We sat in Murray Weidenbaum's office the other day and watched him extend his metaphors. Through the summer, the genial chairman of the Council of Economic Advisers (CEA) went around calling the economy ''spongy.'' Now unemployment is up, industrial output is down, and things are looking a bit more damp. The batch of reporters called for a briefing pressed for the right word: Was it still ''spongy''? No; now the operative term is ''soggy.'' Everyone wrote it down. With winter coming on, this is the sort of economic forecast we can understand.
How soggy will things get?
Mr. Weidenbaum guessed the gross national product would decline at a 3 to 5 percent annual rate this quarter. The first half of next year he sees as being essentially flat, with an upturn around July dragging '82 annual growth up to about 1 percent. Unemployment might approach 9 percent of the labor force. For an administration whose past forecasts sometimes seemed to have come from Mary Poppins, this is extreme candor.
''I was pleased to see that they are coming clean,'' says Walter Heller, CEA chairman under Presidents Kennedy and Johnson. ''The Stockman affair might be therapeutic in that sense.''
When administration officials look at the economy through rose-colored glasses, several of the past chairmen say, they're only fooling themselves. ''Candor and realism in formulating and selling policy are essential,'' says Herbert Stein, the chairman in 1972-74. ''You get only a momentary advantage from being excessively optimistic.''
Still, those employed by the White House often meet resistance when they want to say bad things about the economy. In 1960, when Mr. Heller's appointment was about to be announced at Joseph Kennedy's Palm Beach home, John Kennedy took the economist aside and asked, ''What are you going to tell them?''
Heller allowed as how he would say that America had suffered 7 years of slow growth, 3 years of slack, and one of recession.
''Recession!'' Mr. Kennedy replied. ''Do you have to use that word?''
Heller persisted. Eventually, with a wave, Kennedy gave in. ''Well, I hate that word. However . . . .''
Heller says he has been surprised, not by the current administration's lack of candor, but by its cacophony: ''I'm surprised (they) have spoken with so many voices. Of all people, (Commerce Secretary Malcolm) Baldrige was the guy that called shots forthrightly. Now Murray is next in line.''
Perhaps, as reporters speculated on the sidewalk afterward, Weidenbaum is sliding over to occupy some of David Stockman's space as the administration's economic spokesman. Perhaps, as Dr. Paul McCracken, President Nixon's CEA chairman, observes, he was ''trying to get all the bad news into 1981.''
Or perhaps, as an economist who held a high post in the Carter administration suggests, the White House simply decided to acknowledge the ''reality'' seen by most other economists. ''You get a little 'antsy' if you find yourself well outside the pack,'' the economist says.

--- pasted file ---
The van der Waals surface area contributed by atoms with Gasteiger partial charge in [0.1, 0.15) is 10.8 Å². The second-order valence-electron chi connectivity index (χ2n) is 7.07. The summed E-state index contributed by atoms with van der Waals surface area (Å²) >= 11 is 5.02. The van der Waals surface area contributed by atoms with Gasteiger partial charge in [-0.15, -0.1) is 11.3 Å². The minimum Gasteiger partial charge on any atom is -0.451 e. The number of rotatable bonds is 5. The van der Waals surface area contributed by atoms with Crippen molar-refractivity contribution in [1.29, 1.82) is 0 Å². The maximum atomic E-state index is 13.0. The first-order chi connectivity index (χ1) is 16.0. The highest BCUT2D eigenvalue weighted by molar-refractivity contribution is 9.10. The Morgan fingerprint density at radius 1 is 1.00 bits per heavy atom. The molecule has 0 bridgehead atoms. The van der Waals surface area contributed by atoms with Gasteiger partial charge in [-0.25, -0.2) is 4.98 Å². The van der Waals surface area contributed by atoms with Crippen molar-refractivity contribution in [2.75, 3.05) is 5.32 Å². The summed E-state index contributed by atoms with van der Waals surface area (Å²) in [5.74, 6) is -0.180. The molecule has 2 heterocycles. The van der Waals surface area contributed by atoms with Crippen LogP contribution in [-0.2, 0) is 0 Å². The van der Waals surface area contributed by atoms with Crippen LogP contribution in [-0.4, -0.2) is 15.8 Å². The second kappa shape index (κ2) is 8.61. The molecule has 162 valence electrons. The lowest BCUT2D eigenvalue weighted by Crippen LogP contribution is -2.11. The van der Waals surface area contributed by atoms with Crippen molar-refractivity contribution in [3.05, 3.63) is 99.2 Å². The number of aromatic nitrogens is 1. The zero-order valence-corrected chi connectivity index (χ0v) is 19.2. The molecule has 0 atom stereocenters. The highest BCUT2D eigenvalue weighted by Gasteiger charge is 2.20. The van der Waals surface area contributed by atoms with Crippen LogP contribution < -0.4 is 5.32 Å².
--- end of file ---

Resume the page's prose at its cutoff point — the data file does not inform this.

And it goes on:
The recession, whatever its depth and sharpness, eases some of the contradictory forces in Reaganomics, economists say. Specifically, a flat economy won't be pulling against the reins of tight money growth. Consumer spending is down. Inventories are ballooning: up $17.6 billion last quarter. Retailers, waiting for a Christmas rush that may be more of a stroll, are pulling their hair; but businesses don't need to finance new output, so the demand to borrow money has fallen off. Interest rates have started a slow float to earth, though the Fed has barely eased its tight grip. Timothy Howard of Wells Fargo Bank predicts a prime rate of 15 percent at the nadir of the recession.
But what happens when the economy starts heating up again? A good question. ''I don't think there's any disagreement on the down side of the recession,'' says the former high Carter official. ''The real area of controversy is what will happen in late '82.''
Weidenbaum is sanguine. He expects the economy to rise from its nap and go bounding along at a 5 percent annual rate in the second half of next year.
Will a strong economy, with everyone scrambling to borrow money, send interest rates back up? ''I don't see that,'' he says. ''I expect '83 will be a very prosperous year.''
Others aren't so sure. The ex-Carter man says there's a ''two-thirds chance'' interest rates will soar right back up, reaching close to their '81 heights. And an important part of Reaganomics, the business tax cuts, may not work as well because of the recession.
''Reaganomics was designed to work in a growing economy, not one sinking into a severe recession,'' says economist Edward Yardeni in an E. F. Hutton newsletter. He doubts that a Promethean surge in capital spending is just around the corner. ''Firms aren't going to increase their productive capacity just because they're given more cash flow. They must see their markets growing.''
Mr. Yardeni believes the business tax cuts won't become effective until next year - making any economic recovery somewhat sluggish.